John Pedersen better than John Moses Browning? In many minds, the title of this article would be the start of a drop-down, drag-out brawl. How dare you disparage the Browning name! Cool your jets, though, because the opinion is not mine … it’s actually Browning’s.
Yes, that’s right. Browning thought the world of John Douglas Pedersen, even telling Major General Julian Sommerville Hatcher, “Pedersen was the greatest gun designer in the world.”
John Pedersen vs. John Moses Browning
When you look at Pedersen’s career and the timeframe in which Browning made his claim, it becomes much easier to see how he could have come to that conclusion. Born in 1855, Browning was 26 years older than Pedersen, who was born in 1881. Because of their age difference, Pedersen was likely seen by Browning as part of the next generation of great gunsmiths when he bestowed such kind words in the early 20th century.
In many ways, the two men’s careers mirrored one another. At the very least, Browning’s career afforded Pedersen a sturdy pair of shoulders on which to stand. Browning spent much of his career designing a myriad successful arms for Winchester.
On Jan. 8, 1902, Browning went to Remington to meet with company president Marcellus Hartley about what would become the Auto-5 shotgun. Unfortunately, Hartley died of a heart attack while Browning waited in the lobby to see him. As a result, Remington never made the shotgun. Pedersen, on the other hand, did spent much of his career designing successful arms for Remington.
Winchester to Remington
More than 7,000,000 Winchester Model 1894 lever-action rifles, which were designed by Browning, have been made since their introduction. It is, arguably, the most successful lever-action rifle ever made. In an effort to cash in on that market demand, Remington tasked Pedersen to create a rifle in direct competition with the 1894. What resulted was the Remington Model 14. In production for 21 years, Remington produced the rifle at a rate of 6,000 guns per year for a total run of 126,000 rifles. It was a far cry from Winchester’s millions, but was certainly enough to deem it a successful and profitable model.
Winchester’s success often led to Remington’s replication. For instance, Winchester’s Browning-designed Model 1890 pump-action .22 rifle led to Remington’s Pedersen-designed Model 12. With approximately 832,000 made, the gun was a big hit for Big Green.
Like Browning, Pedersen, too, spent a good bit of his time developing arms for the military. The “Pedersen Device” first comes to mind. It turned the bolt-action Springfield Model 1903 bolt-action rifle into a semi-automatic that fired pistol-caliber cartridges. The device was slated to be pushed into service for the spring 1919 offensive of World War I. However, with the armistice taking place on Nov. 11, 1918, the offensive never came and the device never saw service.
Pedersen also designed a handgun — the Remington Model 53 in .45 ACP — to compete with the newly-adopted, Browning-designed Colt Model 1911. Tested by both the U.S. Army and Navy, it received favorable reviews, but the services never adopted it. The Army dismissed it because Remington was already tooled up for a large 1911 contract. The Navy’s interest stemmed from a lack of 1911 availability, but cost ultimately killed the contract.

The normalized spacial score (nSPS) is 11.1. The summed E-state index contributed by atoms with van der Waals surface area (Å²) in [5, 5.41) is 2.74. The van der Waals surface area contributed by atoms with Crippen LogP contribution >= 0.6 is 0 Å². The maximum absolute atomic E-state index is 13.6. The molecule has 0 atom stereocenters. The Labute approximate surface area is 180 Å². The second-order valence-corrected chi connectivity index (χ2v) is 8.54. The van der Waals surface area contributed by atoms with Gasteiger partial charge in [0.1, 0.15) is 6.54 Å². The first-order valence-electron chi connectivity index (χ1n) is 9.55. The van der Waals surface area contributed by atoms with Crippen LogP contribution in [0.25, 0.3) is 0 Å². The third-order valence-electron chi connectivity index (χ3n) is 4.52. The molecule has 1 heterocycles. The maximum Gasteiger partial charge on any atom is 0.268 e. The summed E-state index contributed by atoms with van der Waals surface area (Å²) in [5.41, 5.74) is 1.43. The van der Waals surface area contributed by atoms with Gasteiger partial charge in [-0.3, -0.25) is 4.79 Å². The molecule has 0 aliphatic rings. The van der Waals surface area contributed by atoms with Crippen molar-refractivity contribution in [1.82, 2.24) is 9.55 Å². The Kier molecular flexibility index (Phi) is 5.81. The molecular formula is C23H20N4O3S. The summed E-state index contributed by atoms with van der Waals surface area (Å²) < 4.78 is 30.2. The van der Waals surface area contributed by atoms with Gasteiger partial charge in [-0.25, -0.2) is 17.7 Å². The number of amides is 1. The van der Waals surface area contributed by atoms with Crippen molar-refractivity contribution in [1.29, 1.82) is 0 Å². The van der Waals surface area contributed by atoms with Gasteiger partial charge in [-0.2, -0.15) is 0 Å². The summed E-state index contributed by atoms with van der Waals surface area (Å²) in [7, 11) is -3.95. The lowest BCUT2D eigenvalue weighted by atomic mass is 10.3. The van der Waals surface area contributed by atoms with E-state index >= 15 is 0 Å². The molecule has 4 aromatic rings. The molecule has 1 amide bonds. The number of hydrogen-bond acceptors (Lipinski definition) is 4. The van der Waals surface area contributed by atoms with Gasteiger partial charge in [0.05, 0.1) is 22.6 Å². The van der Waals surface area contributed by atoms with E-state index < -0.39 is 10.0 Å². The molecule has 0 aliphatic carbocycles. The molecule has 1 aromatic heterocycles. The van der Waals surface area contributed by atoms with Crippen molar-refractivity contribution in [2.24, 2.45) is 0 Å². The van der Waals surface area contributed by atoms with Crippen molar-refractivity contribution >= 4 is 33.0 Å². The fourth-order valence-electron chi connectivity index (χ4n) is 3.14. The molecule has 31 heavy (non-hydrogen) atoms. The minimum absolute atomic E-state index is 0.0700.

Pedersen also submitted a gun to compete in the trials for the M1903’s replacement rifle. Officially known as the T1E3 rifle, Pedersen’s entry was a toggle-lock design that fired rounds in his own .276 Pedersen caliber. It ultimately lost the rifle trials to a design by John Cantius Garand. After the M1 Garand’s adoption, Pedersen made less than 20 copycat arms based on the Garand design known as the GX and GY rifles.
During World War II, the partnership of Irwin-Pedersen produced 3,500 M1 carbines before the remainder of the contract shifted to Saginaw.
Pedersen and Browning were also not always friendly rivals; in fact, Remington’s Model 17 shotgun brought them together. Introduced in 1921, the 20 gauge pump-action shotgun was actually a joint creation by Browning and Pedersen. The success of that shotgun led to three other wildly successful shotguns: the Ithaca Model 37, the Remington Model 31, and the Browning BPS.
The two gunsmiths who had so much in common also had a commonality to their deaths. Both men died of heart disease; specifically, heart failure for Browning and a heart attack for Pedersen. Browning died in 1926 at the age of 71, while Pedersen died at the age of 70 in 1951. The former had more than 100 arms-related patents to his name, while the latter had 69 (nice) … no slouch, to be sure.
John Pedersen may not be as widely known as John Browning, but that doesn’t make his accomplishments to the arms industry any less impressive. To have Browning call him the greatest gun designer in the world is, without a doubt, the highest praise an arms designer could receive. If Browning thought he was the best, well, then that’s good enough for me. In my mind, that settles it; I’m not going to argue with a man whose middle name was Moses!